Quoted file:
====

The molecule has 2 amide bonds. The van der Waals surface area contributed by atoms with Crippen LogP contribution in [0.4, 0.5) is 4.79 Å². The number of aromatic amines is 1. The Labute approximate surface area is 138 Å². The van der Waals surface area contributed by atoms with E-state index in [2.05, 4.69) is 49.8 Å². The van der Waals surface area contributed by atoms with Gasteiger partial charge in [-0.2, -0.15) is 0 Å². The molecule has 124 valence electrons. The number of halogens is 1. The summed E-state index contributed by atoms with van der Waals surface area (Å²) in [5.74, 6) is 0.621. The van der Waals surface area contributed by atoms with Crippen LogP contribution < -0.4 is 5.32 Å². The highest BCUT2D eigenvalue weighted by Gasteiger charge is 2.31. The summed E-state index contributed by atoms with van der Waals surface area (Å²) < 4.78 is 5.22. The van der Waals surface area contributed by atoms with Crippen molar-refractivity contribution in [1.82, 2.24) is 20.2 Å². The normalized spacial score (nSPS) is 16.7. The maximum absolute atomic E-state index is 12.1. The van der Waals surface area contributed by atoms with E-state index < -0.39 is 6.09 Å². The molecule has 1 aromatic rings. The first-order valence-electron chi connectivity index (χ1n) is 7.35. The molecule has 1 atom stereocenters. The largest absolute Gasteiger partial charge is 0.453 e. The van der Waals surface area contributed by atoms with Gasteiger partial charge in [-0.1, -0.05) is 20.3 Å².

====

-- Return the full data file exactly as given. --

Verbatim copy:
The molecule has 2 amide bonds. The van der Waals surface area contributed by atoms with Crippen LogP contribution in [0.4, 0.5) is 4.79 Å². The number of aromatic amines is 1. The Labute approximate surface area is 138 Å². The van der Waals surface area contributed by atoms with E-state index in [2.05, 4.69) is 49.8 Å². The van der Waals surface area contributed by atoms with Gasteiger partial charge in [-0.2, -0.15) is 0 Å². The molecule has 124 valence electrons. The number of halogens is 1. The summed E-state index contributed by atoms with van der Waals surface area (Å²) in [5.74, 6) is 0.621. The van der Waals surface area contributed by atoms with Crippen LogP contribution < -0.4 is 5.32 Å². The highest BCUT2D eigenvalue weighted by Gasteiger charge is 2.31. The summed E-state index contributed by atoms with van der Waals surface area (Å²) < 4.78 is 5.22. The van der Waals surface area contributed by atoms with Crippen molar-refractivity contribution in [1.82, 2.24) is 20.2 Å². The normalized spacial score (nSPS) is 16.7. The maximum absolute atomic E-state index is 12.1. The van der Waals surface area contributed by atoms with E-state index < -0.39 is 6.09 Å². The molecule has 1 aromatic rings. The first-order valence-electron chi connectivity index (χ1n) is 7.35. The molecule has 1 atom stereocenters. The largest absolute Gasteiger partial charge is 0.453 e. The van der Waals surface area contributed by atoms with Gasteiger partial charge in [-0.1, -0.05) is 20.3 Å².